Running with Scissors

Augusten Burroughs's memoir, Running with Scissors, is about his life from around the age of ten or twelve until eighteen/adulthood. I listened to the Audio Renaissance version narrated by the author. The story begins with Augusten's childhood with his parents when Dr. Finch is first introduced into their lives. His parents begin seeing Dr. Finch for family counseling, which then evolves into his mother seeing Dr. Finch by herself for psychiatric counseling. When he is twelve, Augusten's mother gives custody of her son to Dr. Finch, and so begins a merry-go-round of craziness.

It was really hard for me to believe that this was a true story. Not that I doubted the truthfulness of Burroughs. Rather, parts of the story were just so incredible (not always or even usually in a good way) that I couldn't believe someone would actually do that, and then I took a beat to remember that the events recorded did, in fact, take place. Burroughs writing style is enjoyable and easy-to-read, novel style. He has a nice balance of dialogue and action, as well as humor and drama. So, even though I found this memoir strange, it was an enjoyable listen.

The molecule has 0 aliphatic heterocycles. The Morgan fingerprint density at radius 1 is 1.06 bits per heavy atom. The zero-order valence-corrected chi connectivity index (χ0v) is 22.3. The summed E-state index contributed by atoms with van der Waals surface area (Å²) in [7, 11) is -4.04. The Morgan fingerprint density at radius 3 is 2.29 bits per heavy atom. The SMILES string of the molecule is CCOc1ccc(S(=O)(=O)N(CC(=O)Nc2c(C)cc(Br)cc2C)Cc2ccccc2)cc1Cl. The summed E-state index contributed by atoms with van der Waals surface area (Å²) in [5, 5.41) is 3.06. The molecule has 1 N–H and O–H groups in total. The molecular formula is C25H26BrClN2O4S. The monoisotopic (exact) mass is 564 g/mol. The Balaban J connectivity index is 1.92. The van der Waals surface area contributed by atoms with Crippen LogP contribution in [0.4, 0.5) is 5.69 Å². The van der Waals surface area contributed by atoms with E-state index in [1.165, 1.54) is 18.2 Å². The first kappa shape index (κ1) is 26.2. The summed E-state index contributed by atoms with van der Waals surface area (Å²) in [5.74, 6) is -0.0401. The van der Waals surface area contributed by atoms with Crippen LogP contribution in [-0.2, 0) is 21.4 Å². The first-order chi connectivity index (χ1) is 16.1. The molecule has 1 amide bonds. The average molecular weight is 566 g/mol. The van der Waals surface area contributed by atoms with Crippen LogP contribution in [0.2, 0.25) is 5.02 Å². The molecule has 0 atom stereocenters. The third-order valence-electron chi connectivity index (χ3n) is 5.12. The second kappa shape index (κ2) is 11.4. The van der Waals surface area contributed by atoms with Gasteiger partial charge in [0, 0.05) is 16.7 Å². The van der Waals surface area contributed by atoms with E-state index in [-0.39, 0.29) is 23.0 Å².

Tuesday, February 12, 2013

Name Challenge: Bread Alone

Bread Alone by Judith Ryan Hendricks is about a thirty-one-year-old woman, Wynter, whose husband decides that he no longer wants the life they've made together. Basically, this just means that he's unhappy with her. So, after lots of struggle and some other craziness, Wynter moves to Seattle (where her best friend lives) and makes a life for herself as an assistant bread baker in a local bakery.